Disaster prepping 101: Learn land navigation skills to get out of SHTF situations


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(Natural News) When SHTF and nowhere within your immediate vicinity is safe, you and your family need to bug out immediately. But to quickly and efficiently get somewhere safe, you need some land navigation skills.

During emergency situations, having a handy device to help guide you out of the disaster zone can be very handy. A GPS device, for example, will be extremely helpful.

GPS devices have been widely adopted around the world. But the problem with GPS is many people have become overly reliant on it. Many people even find it difficult to find their way across their own hometowns without the help of a GPS.

The proliferation of devices like smartphones and hiking smartwatches has also made people more reliant on high-tech means of navigation. These devices come with their own maps, GPS apps and preloaded and custom trails.

There is no doubt that these devices can help you and your family navigate and escape a disaster. But these devices run on batteries. Your smartphone, smartwatch or other GPS devices will eventually run out of power. When that happens, you need to be prepared by learning how to use other means of navigation.

More traditional methods of navigation can save your life

When it comes to navigating your way out of SHTF situations, nothing comes close to using simple but effective and proven means of navigation. This means taking out your maps and compasses and looking at the sun and the stars. (Related: Often crucial to survival, the skill of map reading is becoming a lost art.)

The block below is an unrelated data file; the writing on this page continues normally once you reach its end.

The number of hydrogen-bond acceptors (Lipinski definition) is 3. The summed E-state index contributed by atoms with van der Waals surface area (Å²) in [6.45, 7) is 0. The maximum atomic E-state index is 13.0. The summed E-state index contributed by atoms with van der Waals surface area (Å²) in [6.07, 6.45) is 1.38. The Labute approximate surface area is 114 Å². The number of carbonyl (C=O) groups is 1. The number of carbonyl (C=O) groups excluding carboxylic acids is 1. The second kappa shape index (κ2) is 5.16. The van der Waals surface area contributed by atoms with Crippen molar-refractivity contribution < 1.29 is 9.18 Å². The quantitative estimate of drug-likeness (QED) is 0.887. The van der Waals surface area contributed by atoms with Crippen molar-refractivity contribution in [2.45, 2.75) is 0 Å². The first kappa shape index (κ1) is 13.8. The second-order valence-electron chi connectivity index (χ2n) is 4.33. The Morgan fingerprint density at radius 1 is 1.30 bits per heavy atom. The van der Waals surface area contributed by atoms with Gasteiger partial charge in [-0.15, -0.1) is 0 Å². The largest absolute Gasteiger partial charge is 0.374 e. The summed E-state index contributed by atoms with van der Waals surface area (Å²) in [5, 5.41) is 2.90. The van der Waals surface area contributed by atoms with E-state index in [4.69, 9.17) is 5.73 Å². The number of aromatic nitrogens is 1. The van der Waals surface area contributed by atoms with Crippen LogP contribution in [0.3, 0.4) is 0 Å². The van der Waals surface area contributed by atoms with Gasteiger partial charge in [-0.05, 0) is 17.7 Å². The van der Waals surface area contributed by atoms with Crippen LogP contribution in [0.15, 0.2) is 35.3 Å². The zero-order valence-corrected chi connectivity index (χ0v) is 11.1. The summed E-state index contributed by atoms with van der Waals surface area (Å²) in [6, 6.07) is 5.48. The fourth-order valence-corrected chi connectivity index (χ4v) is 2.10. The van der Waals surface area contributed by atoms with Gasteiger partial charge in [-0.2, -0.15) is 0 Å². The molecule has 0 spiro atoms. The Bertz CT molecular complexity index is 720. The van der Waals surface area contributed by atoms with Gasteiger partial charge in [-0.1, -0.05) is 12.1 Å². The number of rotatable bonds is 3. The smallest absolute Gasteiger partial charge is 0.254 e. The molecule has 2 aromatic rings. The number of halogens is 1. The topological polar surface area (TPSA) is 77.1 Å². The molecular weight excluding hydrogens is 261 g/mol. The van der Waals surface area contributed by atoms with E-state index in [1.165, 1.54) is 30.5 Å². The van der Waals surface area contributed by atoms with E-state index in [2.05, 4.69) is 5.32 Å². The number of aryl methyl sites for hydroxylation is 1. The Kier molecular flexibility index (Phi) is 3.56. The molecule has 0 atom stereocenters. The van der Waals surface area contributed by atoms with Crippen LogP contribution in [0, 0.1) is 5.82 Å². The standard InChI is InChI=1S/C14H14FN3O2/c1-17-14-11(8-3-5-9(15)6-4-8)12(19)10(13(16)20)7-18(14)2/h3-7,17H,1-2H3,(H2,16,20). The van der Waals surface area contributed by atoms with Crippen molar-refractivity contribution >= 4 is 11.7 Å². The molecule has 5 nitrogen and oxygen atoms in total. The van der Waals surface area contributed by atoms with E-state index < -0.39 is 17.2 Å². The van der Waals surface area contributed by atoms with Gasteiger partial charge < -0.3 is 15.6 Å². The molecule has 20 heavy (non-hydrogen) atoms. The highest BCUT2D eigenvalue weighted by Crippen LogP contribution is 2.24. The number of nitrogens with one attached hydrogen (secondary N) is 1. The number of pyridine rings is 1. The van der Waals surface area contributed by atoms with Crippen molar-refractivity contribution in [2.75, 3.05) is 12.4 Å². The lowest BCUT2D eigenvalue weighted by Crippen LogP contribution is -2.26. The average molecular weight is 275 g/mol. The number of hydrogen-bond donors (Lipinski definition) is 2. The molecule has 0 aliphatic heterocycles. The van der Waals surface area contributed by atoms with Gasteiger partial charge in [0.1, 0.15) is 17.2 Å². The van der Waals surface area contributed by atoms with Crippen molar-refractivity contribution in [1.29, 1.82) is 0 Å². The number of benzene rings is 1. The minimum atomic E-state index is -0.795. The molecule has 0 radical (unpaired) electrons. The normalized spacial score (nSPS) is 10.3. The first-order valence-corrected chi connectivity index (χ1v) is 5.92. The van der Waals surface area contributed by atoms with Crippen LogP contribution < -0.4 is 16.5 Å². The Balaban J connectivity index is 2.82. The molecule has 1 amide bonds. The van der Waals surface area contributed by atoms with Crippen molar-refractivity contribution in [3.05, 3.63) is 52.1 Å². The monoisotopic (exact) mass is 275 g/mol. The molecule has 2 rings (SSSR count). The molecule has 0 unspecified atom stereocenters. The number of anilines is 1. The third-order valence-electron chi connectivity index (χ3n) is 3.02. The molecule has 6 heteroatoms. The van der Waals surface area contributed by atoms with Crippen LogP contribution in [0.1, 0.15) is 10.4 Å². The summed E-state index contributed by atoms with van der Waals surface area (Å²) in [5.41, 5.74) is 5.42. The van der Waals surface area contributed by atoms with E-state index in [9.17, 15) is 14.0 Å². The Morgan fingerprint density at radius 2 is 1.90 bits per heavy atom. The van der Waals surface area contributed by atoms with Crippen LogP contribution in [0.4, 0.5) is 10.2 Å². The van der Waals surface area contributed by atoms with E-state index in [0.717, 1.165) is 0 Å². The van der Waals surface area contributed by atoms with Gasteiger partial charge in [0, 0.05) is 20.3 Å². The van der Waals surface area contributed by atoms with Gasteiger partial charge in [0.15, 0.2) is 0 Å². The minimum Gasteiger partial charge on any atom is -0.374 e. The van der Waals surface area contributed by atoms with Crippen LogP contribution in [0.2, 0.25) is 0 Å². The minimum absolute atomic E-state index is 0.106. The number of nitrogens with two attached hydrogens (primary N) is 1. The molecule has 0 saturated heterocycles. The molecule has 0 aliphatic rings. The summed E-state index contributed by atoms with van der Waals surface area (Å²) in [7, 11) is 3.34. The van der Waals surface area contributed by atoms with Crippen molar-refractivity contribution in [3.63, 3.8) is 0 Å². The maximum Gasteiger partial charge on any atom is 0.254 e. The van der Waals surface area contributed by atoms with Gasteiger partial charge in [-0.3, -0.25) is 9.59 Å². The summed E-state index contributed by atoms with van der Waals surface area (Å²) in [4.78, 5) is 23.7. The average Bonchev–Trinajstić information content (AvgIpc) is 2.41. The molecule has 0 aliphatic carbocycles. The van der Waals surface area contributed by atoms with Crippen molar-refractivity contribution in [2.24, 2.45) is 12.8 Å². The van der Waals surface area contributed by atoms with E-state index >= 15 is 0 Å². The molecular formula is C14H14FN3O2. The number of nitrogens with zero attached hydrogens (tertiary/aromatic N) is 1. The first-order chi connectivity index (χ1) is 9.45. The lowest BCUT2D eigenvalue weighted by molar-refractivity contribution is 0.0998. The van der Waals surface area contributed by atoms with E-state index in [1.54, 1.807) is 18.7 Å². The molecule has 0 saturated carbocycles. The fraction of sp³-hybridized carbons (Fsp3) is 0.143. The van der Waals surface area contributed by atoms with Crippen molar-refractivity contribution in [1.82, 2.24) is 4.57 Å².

Maps should be your go-to item for navigation. Digital maps can be useful, but only while your smart devices still have power. Paper maps will be invaluable, especially when you can no longer rely on technology. Stock up on localized maps that are relevant to you. This includes maps of the area you are living in, road maps of the route you want to take out of a disaster and maps of your bug-out location.

You should also get your hands on topographical maps. These can help you find places of interest such as roads, trails, buildings and campgrounds. They can also help you understand the general environment by providing you information regarding the terrain, the waterways and the general vegetation.

Alongside your maps, you should also have a compass. Some smartphones now also have digital compasses that can help you orient yourself, but having your own physical compass is still a must due to the aforementioned limitations of high-tech gear.

A compass is small, inexpensive and very easy to get in any craft or survival store. There are two compasses you should take note of and bring with you. A magnetic compass always points north and will help you orient yourself. If you want a compass that is more accurate and can be used with maps to help you navigate over areas with excellent accuracy, use the lensatic or military compass.

To further help you find your way, you should also consider learning how to navigate using the sun and the stars.

The fact that the sun always rises in the east and sets in the west is a great way to help you orient yourself even without the use of a compass. At night, if you are lucky enough to have clear skies, the stars can also help you find your way.

As has been stated, high-tech means of navigation can definitely come in handy during disaster situations. But learning traditional means of navigating such as learning how to use a compass and read a map is also very important. These will always come in handy, especially when your devices fail.

Learn more about the many valuable survival skills you need during SHTF situations at Survival.news.

Sources include:

PreparednessAdvice.com

OffGridSurvival.com

Survivalist101.com

CarnegieMNH.org


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